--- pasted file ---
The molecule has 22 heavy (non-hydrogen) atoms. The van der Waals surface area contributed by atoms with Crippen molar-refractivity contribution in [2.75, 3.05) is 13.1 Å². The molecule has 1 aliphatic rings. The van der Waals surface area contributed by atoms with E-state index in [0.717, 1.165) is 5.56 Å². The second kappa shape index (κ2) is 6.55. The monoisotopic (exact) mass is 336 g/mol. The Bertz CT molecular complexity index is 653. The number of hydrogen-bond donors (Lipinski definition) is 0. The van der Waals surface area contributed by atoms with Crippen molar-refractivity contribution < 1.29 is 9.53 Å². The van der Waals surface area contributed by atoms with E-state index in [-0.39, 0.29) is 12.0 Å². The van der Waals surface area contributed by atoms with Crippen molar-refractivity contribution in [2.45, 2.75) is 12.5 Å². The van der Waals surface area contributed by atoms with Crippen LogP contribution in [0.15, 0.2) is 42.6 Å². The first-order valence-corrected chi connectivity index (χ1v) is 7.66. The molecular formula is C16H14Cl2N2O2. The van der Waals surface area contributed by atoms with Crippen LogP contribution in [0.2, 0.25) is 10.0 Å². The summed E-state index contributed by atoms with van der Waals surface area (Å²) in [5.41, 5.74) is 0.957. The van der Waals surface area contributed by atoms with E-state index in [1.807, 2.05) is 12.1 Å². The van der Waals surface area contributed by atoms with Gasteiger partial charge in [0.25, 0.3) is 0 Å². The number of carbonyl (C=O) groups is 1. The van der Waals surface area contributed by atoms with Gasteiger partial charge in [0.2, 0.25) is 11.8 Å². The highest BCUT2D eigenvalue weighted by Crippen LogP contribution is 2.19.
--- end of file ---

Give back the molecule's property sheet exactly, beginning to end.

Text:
The molecule has 22 heavy (non-hydrogen) atoms. The van der Waals surface area contributed by atoms with Crippen molar-refractivity contribution in [2.75, 3.05) is 13.1 Å². The molecule has 1 aliphatic rings. The van der Waals surface area contributed by atoms with E-state index in [0.717, 1.165) is 5.56 Å². The second kappa shape index (κ2) is 6.55. The monoisotopic (exact) mass is 336 g/mol. The Bertz CT molecular complexity index is 653. The number of hydrogen-bond donors (Lipinski definition) is 0. The van der Waals surface area contributed by atoms with Crippen molar-refractivity contribution < 1.29 is 9.53 Å². The van der Waals surface area contributed by atoms with E-state index in [-0.39, 0.29) is 12.0 Å². The van der Waals surface area contributed by atoms with Crippen molar-refractivity contribution in [2.45, 2.75) is 12.5 Å². The van der Waals surface area contributed by atoms with Crippen LogP contribution in [0.15, 0.2) is 42.6 Å². The first-order valence-corrected chi connectivity index (χ1v) is 7.66. The molecular formula is C16H14Cl2N2O2. The van der Waals surface area contributed by atoms with Crippen LogP contribution in [0.2, 0.25) is 10.0 Å². The summed E-state index contributed by atoms with van der Waals surface area (Å²) in [5.41, 5.74) is 0.957. The van der Waals surface area contributed by atoms with E-state index in [1.807, 2.05) is 12.1 Å². The van der Waals surface area contributed by atoms with Gasteiger partial charge in [0.25, 0.3) is 0 Å². The number of carbonyl (C=O) groups is 1. The van der Waals surface area contributed by atoms with Gasteiger partial charge in [0.2, 0.25) is 11.8 Å². The highest BCUT2D eigenvalue weighted by Crippen LogP contribution is 2.19.